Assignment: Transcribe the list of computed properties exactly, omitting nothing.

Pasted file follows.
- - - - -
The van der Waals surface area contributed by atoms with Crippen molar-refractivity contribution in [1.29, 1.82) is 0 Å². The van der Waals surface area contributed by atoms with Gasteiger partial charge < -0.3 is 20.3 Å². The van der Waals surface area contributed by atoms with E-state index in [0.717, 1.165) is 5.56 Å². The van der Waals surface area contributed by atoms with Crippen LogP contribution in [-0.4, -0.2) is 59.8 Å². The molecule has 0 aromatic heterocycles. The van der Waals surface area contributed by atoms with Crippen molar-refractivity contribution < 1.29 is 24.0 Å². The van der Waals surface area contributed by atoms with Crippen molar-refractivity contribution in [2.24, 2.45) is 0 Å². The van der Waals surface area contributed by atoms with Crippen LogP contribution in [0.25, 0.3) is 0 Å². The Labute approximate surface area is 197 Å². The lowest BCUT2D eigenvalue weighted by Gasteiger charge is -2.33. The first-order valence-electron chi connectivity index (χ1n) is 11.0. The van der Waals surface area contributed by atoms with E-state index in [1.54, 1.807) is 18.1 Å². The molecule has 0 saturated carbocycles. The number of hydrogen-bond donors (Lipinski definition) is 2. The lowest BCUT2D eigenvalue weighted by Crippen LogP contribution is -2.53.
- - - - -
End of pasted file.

The van der Waals surface area contributed by atoms with Crippen molar-refractivity contribution in [1.29, 1.82) is 0 Å². The van der Waals surface area contributed by atoms with Gasteiger partial charge < -0.3 is 20.3 Å². The van der Waals surface area contributed by atoms with E-state index in [0.717, 1.165) is 5.56 Å². The van der Waals surface area contributed by atoms with Crippen LogP contribution in [-0.4, -0.2) is 59.8 Å². The molecule has 0 aromatic heterocycles. The van der Waals surface area contributed by atoms with Crippen molar-refractivity contribution < 1.29 is 24.0 Å². The van der Waals surface area contributed by atoms with Crippen molar-refractivity contribution in [2.24, 2.45) is 0 Å². The van der Waals surface area contributed by atoms with Crippen LogP contribution in [0.25, 0.3) is 0 Å². The Labute approximate surface area is 197 Å². The lowest BCUT2D eigenvalue weighted by Gasteiger charge is -2.33. The first-order valence-electron chi connectivity index (χ1n) is 11.0. The van der Waals surface area contributed by atoms with E-state index in [1.54, 1.807) is 18.1 Å². The molecule has 0 saturated carbocycles. The number of hydrogen-bond donors (Lipinski definition) is 2. The lowest BCUT2D eigenvalue weighted by Crippen LogP contribution is -2.53.